'We would probably become a ghost town': Coronach, Sask., wrestles with an uncertain post-coal future
Task force focused on phase-out transition meets with residents Coronach, a town that 'revolves around coal'
Uncertainty and frustration boiled to the surface during a recent town hall about what the future of the town of Coronach, Sask., will look like without a coal mine.
The federal government announced earlier this year it will take measures to speed up the phase-out of the use of traditional coal-fired electricity by 2030, which will mean closures of mines.
No date has been set for the closure of Coronach's mine, but a federal task force assigned to assist with the transition visited the southern Saskatchewan town on Wednesday to listen to residents.
Many residents said a new industry for the people of Coronach should be implemented in response to the anticipated closure of the town's mine. Some questioned where they would live or work after the mine and plant closure.
Town Coun. Sharon Adam asked people who will be affected to stand. Nearly the entire room rose to their feet.
If the mine closed and SaskPower was no longer running coal … we would probably become a ghost town very quickly.-Catherine Mackay-Wilson
The Poplar River mine is just outside of Coronach, a town with a population of around 650 people 163 kilometres southwest of Regina.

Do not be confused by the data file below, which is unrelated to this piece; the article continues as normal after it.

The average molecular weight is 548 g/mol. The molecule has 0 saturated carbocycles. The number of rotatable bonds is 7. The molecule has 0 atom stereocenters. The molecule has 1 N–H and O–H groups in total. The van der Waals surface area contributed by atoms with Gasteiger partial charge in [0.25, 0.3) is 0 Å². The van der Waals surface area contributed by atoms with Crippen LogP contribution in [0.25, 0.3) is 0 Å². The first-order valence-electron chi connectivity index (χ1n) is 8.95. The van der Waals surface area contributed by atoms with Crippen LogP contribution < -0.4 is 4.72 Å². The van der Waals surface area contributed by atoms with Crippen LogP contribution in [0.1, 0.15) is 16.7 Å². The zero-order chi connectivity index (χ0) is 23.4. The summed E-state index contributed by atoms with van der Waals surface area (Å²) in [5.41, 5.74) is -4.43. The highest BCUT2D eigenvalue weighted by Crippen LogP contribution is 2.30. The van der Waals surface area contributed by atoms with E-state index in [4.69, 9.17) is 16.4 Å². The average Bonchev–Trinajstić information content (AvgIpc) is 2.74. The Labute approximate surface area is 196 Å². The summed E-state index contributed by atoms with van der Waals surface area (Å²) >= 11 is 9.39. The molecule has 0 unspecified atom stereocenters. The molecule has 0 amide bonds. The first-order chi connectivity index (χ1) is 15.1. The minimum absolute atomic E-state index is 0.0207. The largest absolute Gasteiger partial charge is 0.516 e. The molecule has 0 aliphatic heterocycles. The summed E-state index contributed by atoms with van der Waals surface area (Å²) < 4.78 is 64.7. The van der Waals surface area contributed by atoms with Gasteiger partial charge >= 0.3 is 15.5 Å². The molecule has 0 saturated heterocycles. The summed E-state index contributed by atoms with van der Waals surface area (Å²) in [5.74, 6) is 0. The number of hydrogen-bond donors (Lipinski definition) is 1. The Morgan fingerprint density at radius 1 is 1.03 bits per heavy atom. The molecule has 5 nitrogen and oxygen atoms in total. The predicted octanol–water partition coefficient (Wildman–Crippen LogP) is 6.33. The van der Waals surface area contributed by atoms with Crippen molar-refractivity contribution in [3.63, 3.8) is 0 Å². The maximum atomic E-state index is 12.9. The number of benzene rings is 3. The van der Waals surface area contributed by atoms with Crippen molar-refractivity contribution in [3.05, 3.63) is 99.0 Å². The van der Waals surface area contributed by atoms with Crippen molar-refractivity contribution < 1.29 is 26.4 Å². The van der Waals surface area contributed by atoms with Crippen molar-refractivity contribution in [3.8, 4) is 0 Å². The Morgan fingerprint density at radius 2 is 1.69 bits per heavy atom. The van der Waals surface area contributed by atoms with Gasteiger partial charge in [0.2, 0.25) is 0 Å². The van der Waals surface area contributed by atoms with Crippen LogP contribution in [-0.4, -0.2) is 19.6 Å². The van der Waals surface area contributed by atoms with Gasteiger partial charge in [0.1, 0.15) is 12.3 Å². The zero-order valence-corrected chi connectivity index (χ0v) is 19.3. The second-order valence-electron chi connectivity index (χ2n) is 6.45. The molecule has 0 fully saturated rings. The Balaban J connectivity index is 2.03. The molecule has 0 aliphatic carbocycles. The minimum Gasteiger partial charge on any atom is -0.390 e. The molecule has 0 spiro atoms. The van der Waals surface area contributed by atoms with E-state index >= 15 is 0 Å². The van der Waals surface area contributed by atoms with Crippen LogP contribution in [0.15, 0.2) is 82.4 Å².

The coal mine is owned by Colorado-based Westmoreland Coal Company.
SaskPower's coal-fired Poplar River Power Station near Coronach is the second-worst polluter in the province, next to the Boundary Dam, according to 2014 information from Ministry of Environment officials.
Currently, more than 30 per cent of Saskatchewan's electrical capacity comes from coal. The province hopes to get to 50 per cent renewables by 2030.
A coal community
Kristin Catherwood is the intangible cultural heritage development officer at Heritage Saskatchewan. She and her colleagues did a "living heritage project" on coal in Coronach last year.
So how important is coal in Coronach?
"It's why Coronach is here," Catherwood said.
"Coal has sustained this community since its earliest homestead days.
"Since the 1970s, [the mine has] provided give or take 300 jobs and sometimes more when there's certain projects going on. And in an area like this, in a rural area in southern Saskatchewan, 300 jobs is a huge amount of employment," she said.
Catherwood also mentioned that many people work in the coal industry to subsidize their farming and ranching operations. She said the industry allows more young people to stay in the area.
'The town revolves around coal'
Catherine Mackay-Wilson, town administrator for Coronach, said around two-thirds of the adult population works either at the power plant or the mine.
"The town revolves around coal," she said.
"Without coal, we sort of feel like we have something hovering over our heads that coal will leave and we don't know when or why or what will happen to the town. It's sort of an overhanging threat all the time.
"If the mine closed and SaskPower was no longer running coal … we would probably become a ghost town very quickly."
- A previous version of this story said more than 50 per cent of Saskatchewan's electrical capacity comes from coal. It is, in fact, more than 30 per cent.Jun 14, 2018 8:35 PM CT
With files from Raphael Beaumont-Drouin/SRC and The Canadian Press